The failure of the global deal is an inevitable consequence of what Roger Pielke Jr., a professor of environmental science at the University of Colorado and one of the authors of the “Climate Pragmatism” paper, calls “the iron law of climate policy.” Any climate policy that is viewed as obstructing economic progress will fail “” especially in large developing countries that are counting on rapid economic growth to lift citizens out of poverty. Take China, for example “” while the country has emerged as a world leader in terms of clean energy investment, its leaders remain reluctant to sign onto any kind of meaningful carbon reductions. The economy comes first, with renewables supplying just a tiny portion of China’s overall energy mix. Coal is and will be far more important, with coal imports in China and India slated to grow 78% in 2011.
In case you haven’t gotten the gist of the article, it’s titled
Fighting Climate Change by Not Focusing on Climate Change
Here’s a link to that Climate Pragmatism paper, which I’ll do a separate post on later this week.
In the absurdist precincts of the climate blogosphere, certain gatekeepers take offense when their icons and orthodoxy are challenged. I’ve previously referred to these partisan gatekeepers as climate capos.
Like most bullies, partisan bloggers that use intimidation tactics don’t like it when they get called out. The latest instance is Marc Morano, who, in response to a post I put up this morning, has already countered at Climate Depot:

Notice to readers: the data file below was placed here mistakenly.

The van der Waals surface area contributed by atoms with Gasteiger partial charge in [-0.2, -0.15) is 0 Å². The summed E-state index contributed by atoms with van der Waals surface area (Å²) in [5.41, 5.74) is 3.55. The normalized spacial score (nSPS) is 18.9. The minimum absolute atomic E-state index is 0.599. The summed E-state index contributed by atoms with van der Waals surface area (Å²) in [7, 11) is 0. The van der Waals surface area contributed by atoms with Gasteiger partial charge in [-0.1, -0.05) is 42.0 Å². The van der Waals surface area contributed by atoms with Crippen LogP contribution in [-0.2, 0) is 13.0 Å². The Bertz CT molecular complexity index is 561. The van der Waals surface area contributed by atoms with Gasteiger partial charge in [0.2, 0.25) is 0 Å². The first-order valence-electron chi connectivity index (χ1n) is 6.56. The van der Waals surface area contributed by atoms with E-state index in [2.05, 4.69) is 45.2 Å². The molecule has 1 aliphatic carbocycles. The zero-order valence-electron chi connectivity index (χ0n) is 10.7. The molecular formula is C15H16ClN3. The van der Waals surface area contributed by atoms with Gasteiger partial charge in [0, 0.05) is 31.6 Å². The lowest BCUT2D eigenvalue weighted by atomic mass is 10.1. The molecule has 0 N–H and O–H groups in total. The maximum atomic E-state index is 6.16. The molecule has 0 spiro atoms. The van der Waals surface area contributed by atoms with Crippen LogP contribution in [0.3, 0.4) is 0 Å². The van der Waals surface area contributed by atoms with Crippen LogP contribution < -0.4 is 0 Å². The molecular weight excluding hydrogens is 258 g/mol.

Kloor Makes Mafia Reference: [Morano's warning] ‘spoken like a true climate capo’ — Capo defnintion: ‘A caporegime or capodecina, usually shortened to just a capo, is a term used in Mafia for a high ranking made member of a crime family who heads a ‘crew’ of soldiers and has major social status and influence in the organization’
Now there’s one thing about that Capo reference Marc should know. I have used it previously at this site to describe the thuggish behavior of a certain climate blogger who also growls when getting a taste of his own medicine. For example, here’s an opening line to a post I wrote two years ago:
This is rich, coming from the Global Warming capo on the left, he who relishes rhetorical knee-capping.
More recently, I also invoked the term here:
But there’s too much of an echo chamber”“especially in the climate blogopshere”“ and anyone who steps even a teensy out of line risks getting worked over by the climate capo and his band of loyalists.
So Marc, consider yourself in good company. And remember: A hit job is a hit job, no matter what the politics of the assassin.